We’ve compiled a short list of the most popular questions here:

Is the instructor qualified?

Believe it or not up to 1 in 8 driving instructors are trainees (or PDIs as they are known).

When an instructor qualifies they become an ADI (Approved Driving Instructor). An instructor must by law present their ADI badge in the front windscreen of their car. If it’s a green badge then the instructor is fully qualified. If it’s a pink badge then the instructor is still in training and may not offer a high standard of teaching.

You should never accept a driving lesson from anyone who does not display either a pink or green badge. It is a criminal offence for anyone to charge for a driving lesson if they are not on the Driving Standards Agency Register of Approved Instructors.

If you are offered a lesson by unqualified instructor, you should note down the registration of the vehicle and report it to the police.

How much experience does the instructor have?

Every so often Driving Instructors are graded as to how well they teach. Most instructors will start out as a Grade Four, some will be a Grade Five and a few will have reached a Grade Six; in theory the higher the grade the better the Instructor.

Some instructors have gone on to improve their teaching and driving skills by taking further qualifications. These could include teaching people with disabilities such as dyspraxia, or perhaps involve adaptations to the instructor’s car for a range of physical disabilities.

They may also have taken further advanced driving courses from organisations like ROSPA, or the DIAmond Advanced Driving Certificate.

They may have passed a Fleet Training course which qualifies them to teach drivers after passing a test, often with eco-driving and speed awareness as a focus.

More recently the methods of teaching learners have been reassessed with some instructors using Coaching techniques. Coaching is a different style of teaching that enables the pupil to direct their learning throughout the process.

Newly qualified instructors will still be gaining experience and local knowledge of the area where they teach and this may mean that your instructor takes longer to meet your lesson objective. But your choice of instructor should really be about who you can best build rapport with.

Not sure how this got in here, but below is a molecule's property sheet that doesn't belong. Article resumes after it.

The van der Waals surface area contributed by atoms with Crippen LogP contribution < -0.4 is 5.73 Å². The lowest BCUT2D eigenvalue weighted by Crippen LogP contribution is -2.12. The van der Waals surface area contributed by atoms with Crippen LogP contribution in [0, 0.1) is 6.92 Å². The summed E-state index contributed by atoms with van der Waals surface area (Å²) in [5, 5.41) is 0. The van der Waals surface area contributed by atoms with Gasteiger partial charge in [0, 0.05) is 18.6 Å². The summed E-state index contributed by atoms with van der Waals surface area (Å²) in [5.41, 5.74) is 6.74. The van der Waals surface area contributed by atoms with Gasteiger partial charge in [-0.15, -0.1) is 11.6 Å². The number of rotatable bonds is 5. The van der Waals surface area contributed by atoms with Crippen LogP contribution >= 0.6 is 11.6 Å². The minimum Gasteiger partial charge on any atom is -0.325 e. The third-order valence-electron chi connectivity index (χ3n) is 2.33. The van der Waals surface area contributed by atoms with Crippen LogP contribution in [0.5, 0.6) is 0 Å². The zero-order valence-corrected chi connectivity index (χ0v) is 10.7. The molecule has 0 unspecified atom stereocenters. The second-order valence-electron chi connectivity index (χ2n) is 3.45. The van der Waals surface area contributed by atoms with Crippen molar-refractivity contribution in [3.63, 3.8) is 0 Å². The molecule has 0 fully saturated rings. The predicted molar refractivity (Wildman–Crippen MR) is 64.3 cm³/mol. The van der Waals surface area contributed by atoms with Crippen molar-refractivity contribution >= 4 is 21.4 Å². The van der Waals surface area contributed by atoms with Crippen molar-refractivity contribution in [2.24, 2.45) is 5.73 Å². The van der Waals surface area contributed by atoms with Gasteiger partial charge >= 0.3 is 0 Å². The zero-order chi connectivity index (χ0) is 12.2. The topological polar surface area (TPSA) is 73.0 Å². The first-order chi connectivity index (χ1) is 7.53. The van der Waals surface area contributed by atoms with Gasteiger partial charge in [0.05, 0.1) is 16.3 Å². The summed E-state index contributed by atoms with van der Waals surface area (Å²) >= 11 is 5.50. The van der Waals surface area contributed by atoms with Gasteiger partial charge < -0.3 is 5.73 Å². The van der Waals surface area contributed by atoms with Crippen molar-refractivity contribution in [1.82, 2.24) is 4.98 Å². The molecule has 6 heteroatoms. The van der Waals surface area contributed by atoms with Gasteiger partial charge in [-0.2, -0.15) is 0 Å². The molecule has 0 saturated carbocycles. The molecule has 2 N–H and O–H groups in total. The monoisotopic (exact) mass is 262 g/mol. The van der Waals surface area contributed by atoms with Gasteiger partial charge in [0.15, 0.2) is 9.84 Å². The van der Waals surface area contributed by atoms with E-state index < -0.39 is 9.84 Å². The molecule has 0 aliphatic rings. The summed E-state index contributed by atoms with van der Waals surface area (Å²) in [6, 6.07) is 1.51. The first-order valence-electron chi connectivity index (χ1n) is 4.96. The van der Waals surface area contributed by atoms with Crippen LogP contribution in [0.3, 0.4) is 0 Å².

If you have a good relationship with your instructor, you are more likely to learn quickly and enjoy your Driving Lessons more.

Should I pick a Driving School or an independent Instructor?

Increasingly many instructors have become independent or work for smaller driving schools, mainly because of the costs associated with larger franchises. Being part of a driving school may offer a few advantages such as being able to book or cancel lessons through a call centre or online. It will also give you a point of contact should you have a concern or wish to complain.

Driving Schools will often offer instructors further support and training as they develop their skills. Independent instructors may also have chosen to take further training, however it will fall to the instructor to pay for this and so they may chose to avoid any extra costs simply to keep their lesson prices lower instead.

 I’ve seen some cheap prices for lessons. Is this the best deal for me?

Ask yourself, Is it a promotion that the instructor is running or are the prices permanently low?

An instructor who has a very low hourly rate is probably likely to be cutting corners, either with the way they teach or perhaps the tuition vehicle.

A much lower price than any other instructor should raise your suspicions. Most instructors charge very similar rates, but some may offer a deal when you pay for a block of lessons in advance, or include other extras such as a theory test package or practical test fee with a course of lessons.

You may also be attracted by a voucher promotion you’ve purchased on a discount website. if you pick up one of these to get you started it gives you a chance to try out with an instructor before committing you to buying a course of lessons.

Let’s face it we all like a good deal, but what you should be asking is: Am I getting a good deal from a good instructor?

Driving Lessons offer you a skill for life and ultimately taking driving lessons from a better instructor will equip you better once you have passed your test. You will be less likely to be involved in an accident if you have been taught properly and this can save £100’s in excesses, and increased insurance bills.

 How will I be taught?